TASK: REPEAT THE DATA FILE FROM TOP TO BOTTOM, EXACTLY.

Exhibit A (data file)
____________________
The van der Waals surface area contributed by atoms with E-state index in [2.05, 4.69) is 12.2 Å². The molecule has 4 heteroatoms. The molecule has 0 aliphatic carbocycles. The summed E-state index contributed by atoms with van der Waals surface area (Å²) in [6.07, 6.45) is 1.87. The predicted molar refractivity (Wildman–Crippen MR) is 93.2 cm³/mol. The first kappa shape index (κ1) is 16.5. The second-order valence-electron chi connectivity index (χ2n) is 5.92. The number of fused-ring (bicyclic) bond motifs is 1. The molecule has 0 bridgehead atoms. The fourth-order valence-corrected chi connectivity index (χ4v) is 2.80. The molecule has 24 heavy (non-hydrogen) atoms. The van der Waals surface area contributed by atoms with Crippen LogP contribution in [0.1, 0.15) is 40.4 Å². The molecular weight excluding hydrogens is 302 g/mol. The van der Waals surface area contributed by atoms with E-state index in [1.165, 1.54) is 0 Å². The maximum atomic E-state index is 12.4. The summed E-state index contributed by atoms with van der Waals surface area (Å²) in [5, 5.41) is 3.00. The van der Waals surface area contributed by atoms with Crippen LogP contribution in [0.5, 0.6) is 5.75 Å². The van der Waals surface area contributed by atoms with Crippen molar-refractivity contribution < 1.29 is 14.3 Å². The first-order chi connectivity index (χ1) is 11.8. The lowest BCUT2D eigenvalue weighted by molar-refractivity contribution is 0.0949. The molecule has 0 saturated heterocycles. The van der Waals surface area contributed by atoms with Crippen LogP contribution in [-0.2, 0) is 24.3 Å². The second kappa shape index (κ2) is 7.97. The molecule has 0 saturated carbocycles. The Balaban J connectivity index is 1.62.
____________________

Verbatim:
The van der Waals surface area contributed by atoms with E-state index in [2.05, 4.69) is 12.2 Å². The molecule has 4 heteroatoms. The molecule has 0 aliphatic carbocycles. The summed E-state index contributed by atoms with van der Waals surface area (Å²) in [6.07, 6.45) is 1.87. The predicted molar refractivity (Wildman–Crippen MR) is 93.2 cm³/mol. The first kappa shape index (κ1) is 16.5. The second-order valence-electron chi connectivity index (χ2n) is 5.92. The number of fused-ring (bicyclic) bond motifs is 1. The molecule has 0 bridgehead atoms. The fourth-order valence-corrected chi connectivity index (χ4v) is 2.80. The molecule has 24 heavy (non-hydrogen) atoms. The van der Waals surface area contributed by atoms with Crippen LogP contribution in [0.1, 0.15) is 40.4 Å². The molecular weight excluding hydrogens is 302 g/mol. The van der Waals surface area contributed by atoms with E-state index in [1.165, 1.54) is 0 Å². The maximum atomic E-state index is 12.4. The summed E-state index contributed by atoms with van der Waals surface area (Å²) in [5, 5.41) is 3.00. The van der Waals surface area contributed by atoms with Crippen LogP contribution in [0.5, 0.6) is 5.75 Å². The van der Waals surface area contributed by atoms with Crippen molar-refractivity contribution < 1.29 is 14.3 Å². The first-order chi connectivity index (χ1) is 11.8. The lowest BCUT2D eigenvalue weighted by molar-refractivity contribution is 0.0949. The molecule has 0 saturated heterocycles. The van der Waals surface area contributed by atoms with Crippen LogP contribution in [-0.2, 0) is 24.3 Å². The second kappa shape index (κ2) is 7.97. The molecule has 0 saturated carbocycles. The Balaban J connectivity index is 1.62.